Smell the Productivity: Office Aromatherapy
Can some scents reduce stress? Brain scientists are now confirming what herbalists and aroma researchers have long believed. Japanese researchers, using near-infrared spectroscopy, tested the effect of a “pleasant, floral green” aroma on subjects performing a mental arithmetic task and found that stress activity in the subjects’ prefrontal cortex was reduced compared to a control group. Stress-releated skin secretions were also reduced. This effect wasn’t instantaneous – the fragrance was administered over a four-week period. The researchers hope that their findings might eventually lead to a treatment regimen that prevents acne. The Japanese team was led by Masahiro Tanida and Masako Katsuyama of the Bioengineering Research Laboratories, at the Shiseido Life Science Research Center, in Yokohama, in conjunction with Kaoru Sakatani of the Department of Neurological Surgery, at Nihon University School of Medicine, in Tokyo, Japan. (Read more at Infrared Spectroscopy in Spot the Difference.)
While the neuromarketing implications from this work seem minimal – few marketers have regular and long-term access to their customers’ noses – I think the workplace opportunities are more promising. If scents can really reduce stress if applied over a period of time, what better place to employ aromatherapy than offices and other work locations? There’s little doubt that many offices do lose productivity due to stress… if you’ve ever worked in an environment where goals aren’t being met, or there are rumors of cutbacks or an acquisition, you know that the response of many workers is entirely counterproductive. Instead of focusing on getting the job done and preventing whatever problem is looming, they seem to become paralyzed. Rather than working, they obsess about what might happen, feed the rumor mill, and engage in other unproductive activity. Even in more normal work situations, prickly co-workers, grumpy bosses, balky computers, tight deadlines, and a million other factors may increase stress and reduce productivity.
It’s doubtful that a shot of lavender will ease all of the stress in a company trying to fight off a hostile takeover, but I can certainly see very mild aromas being made part of a total office environment, along with background music, lighting, privacy barriers, and so on. In some cases, aromas that are natural, like that of fresh-brewed coffee first thing in the morning, might be better than ersatsz compounds introduced via the HVAC system. Indeed, there is already a body of research suggesting that aromas can influence cognitive performance and workplace productivity:
Zoladz and Raudenbush (2005) have examined the effects of odorant administration on augmenting cognitive performance… Both cinnamon and peppermint odor, administered either retronasally or orthonasally, improved participants’ scores on tasks related to attentional processes, virtual recognition memory, working memory, and visual-motor response speed. In addition, participants rated their mood and level of vigor higher, and their level of fatigue lower, in the peppermint condition.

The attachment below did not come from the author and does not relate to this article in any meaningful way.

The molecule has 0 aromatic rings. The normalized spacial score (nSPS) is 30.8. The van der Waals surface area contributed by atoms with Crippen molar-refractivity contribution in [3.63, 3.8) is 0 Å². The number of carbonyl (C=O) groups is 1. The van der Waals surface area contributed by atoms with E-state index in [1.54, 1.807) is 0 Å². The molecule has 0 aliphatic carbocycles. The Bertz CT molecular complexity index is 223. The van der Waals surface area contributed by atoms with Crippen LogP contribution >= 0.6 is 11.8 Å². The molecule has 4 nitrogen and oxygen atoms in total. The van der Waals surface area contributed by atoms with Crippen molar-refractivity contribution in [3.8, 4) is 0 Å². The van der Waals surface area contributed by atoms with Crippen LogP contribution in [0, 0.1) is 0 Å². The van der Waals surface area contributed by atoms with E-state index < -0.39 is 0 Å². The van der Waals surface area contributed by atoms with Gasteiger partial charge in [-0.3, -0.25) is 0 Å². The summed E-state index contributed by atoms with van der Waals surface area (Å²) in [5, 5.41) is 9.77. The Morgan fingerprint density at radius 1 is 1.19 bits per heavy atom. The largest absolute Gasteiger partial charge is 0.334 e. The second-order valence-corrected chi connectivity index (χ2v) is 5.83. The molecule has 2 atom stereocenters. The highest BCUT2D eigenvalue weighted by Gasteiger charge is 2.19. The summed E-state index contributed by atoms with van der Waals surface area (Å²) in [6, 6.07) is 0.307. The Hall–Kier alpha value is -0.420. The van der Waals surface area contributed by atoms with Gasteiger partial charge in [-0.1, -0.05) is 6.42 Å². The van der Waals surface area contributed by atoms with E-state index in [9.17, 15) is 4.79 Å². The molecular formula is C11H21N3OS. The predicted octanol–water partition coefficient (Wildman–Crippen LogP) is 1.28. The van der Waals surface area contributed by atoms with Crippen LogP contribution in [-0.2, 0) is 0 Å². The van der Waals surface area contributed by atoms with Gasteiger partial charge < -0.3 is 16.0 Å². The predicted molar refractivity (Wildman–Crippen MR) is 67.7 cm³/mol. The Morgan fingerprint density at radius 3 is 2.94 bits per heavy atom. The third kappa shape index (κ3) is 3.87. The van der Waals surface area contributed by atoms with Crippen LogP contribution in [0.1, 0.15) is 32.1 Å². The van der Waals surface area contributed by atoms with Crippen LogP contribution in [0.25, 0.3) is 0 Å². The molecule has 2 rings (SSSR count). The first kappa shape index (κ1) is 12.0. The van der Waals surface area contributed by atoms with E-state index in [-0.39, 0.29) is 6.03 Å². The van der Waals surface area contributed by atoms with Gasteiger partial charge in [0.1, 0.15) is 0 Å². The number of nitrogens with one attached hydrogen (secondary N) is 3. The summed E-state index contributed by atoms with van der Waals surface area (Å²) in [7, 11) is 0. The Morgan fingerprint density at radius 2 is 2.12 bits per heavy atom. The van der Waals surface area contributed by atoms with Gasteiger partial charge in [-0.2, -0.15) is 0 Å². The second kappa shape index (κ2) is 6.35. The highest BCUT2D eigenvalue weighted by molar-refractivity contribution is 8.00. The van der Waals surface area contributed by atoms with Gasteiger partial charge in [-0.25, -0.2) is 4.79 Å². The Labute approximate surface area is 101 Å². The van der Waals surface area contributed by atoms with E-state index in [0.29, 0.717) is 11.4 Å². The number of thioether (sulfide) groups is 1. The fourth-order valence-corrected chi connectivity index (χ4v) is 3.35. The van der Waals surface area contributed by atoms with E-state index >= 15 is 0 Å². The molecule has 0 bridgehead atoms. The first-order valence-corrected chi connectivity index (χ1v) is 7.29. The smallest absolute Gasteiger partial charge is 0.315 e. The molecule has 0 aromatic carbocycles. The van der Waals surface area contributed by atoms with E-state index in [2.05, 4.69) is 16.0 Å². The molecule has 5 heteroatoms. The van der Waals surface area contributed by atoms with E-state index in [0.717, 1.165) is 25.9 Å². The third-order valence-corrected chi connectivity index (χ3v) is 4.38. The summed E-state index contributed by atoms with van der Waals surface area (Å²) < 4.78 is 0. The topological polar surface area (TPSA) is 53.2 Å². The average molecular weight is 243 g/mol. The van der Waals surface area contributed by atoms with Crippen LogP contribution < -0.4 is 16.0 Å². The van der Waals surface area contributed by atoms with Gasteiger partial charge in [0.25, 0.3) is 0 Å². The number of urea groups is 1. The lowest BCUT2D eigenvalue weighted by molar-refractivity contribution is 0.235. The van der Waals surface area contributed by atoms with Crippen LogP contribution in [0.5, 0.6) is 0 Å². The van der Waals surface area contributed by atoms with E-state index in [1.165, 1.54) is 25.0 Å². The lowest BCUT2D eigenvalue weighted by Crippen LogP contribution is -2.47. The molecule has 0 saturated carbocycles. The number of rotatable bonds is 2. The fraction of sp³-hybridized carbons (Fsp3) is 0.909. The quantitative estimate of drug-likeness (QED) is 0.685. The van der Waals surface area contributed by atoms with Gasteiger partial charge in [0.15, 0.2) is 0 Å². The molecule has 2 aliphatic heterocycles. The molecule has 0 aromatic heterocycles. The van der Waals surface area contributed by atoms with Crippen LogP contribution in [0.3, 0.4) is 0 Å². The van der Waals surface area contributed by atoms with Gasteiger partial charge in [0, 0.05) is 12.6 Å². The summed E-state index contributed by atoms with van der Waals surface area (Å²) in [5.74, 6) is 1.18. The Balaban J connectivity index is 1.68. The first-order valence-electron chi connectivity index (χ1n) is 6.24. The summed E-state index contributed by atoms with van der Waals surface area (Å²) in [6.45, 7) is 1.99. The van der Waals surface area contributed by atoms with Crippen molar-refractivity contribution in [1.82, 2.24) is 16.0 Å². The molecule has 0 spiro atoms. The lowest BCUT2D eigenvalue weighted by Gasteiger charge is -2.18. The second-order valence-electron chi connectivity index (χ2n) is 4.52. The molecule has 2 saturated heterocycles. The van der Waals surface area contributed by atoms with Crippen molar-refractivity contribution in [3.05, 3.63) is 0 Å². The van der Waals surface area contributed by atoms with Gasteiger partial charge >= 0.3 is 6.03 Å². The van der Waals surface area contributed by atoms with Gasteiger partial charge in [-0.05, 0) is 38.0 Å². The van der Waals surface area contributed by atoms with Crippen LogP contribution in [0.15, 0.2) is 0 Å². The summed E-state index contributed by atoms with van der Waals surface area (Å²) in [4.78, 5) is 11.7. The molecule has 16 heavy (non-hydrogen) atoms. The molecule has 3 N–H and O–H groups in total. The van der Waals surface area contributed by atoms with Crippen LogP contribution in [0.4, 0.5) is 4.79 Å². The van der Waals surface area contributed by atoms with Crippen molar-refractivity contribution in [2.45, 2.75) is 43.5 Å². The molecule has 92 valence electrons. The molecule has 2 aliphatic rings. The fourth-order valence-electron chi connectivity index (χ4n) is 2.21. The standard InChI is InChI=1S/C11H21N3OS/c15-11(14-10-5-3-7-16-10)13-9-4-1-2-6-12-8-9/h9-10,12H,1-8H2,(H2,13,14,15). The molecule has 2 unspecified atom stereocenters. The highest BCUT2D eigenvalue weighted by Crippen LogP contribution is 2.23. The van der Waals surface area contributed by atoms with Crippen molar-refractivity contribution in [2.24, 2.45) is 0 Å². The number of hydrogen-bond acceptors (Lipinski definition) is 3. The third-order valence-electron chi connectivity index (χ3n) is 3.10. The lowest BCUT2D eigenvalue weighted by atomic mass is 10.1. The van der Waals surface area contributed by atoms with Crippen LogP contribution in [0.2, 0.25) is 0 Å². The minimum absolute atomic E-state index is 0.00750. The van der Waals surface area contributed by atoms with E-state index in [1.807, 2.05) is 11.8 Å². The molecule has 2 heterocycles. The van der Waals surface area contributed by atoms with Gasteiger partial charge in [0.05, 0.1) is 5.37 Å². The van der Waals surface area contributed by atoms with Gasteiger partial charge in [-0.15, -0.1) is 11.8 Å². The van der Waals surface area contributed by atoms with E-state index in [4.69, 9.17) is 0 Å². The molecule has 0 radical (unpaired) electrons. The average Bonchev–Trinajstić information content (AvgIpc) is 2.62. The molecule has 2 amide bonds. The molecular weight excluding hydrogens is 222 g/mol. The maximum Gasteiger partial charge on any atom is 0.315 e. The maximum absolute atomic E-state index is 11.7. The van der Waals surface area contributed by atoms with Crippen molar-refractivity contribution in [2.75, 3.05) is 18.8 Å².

A study conducted by Barker, Grayhem, Koon, Perkins, Whalen, and Raudenbush (2003) assessed whether such increases in cognitive performance through peppermint odor administration would also impact actual office-work clerical tasks. Participants completed three clerical tests–typing, memorization, and alphabetization–in either a non-odored or a peppermint-odored condition… A significant difference was found in the gross speed, net speed, and accuracy on the typing task, with peppermint odor associated with increased performance. Alphabetization ability also improved significantly in the peppermint odor condition.
Kliauga, Hubert, and Cenci (1996) had participants proofread pages of text containing misspelled words. The task was to identify the misspelled words while various scents were presented. Participants performed significantly better when fragrance was added to the room, with lavender odor producing the greatest effects in females, and peppermint producing the greatest effects in males. [From Positive Effects of Odorant Administration on Humans: A Review.]
There are some downsides to any efforts at workplace aromatherapy. Some individuals consider themselves to be unusually sensitive to odors, and any introduction of aromas might meet the same kind of resistance as the ill-fated scent-emitting milk posters in San Francisco. Still, subtle and pleasant aromas are certainly no more objectionable than the air fresheners, cleaning compounds, and many other scents that are likely already in the workplace – most employees would consider a less-stressful and pleasant-smelling workplace a benefit.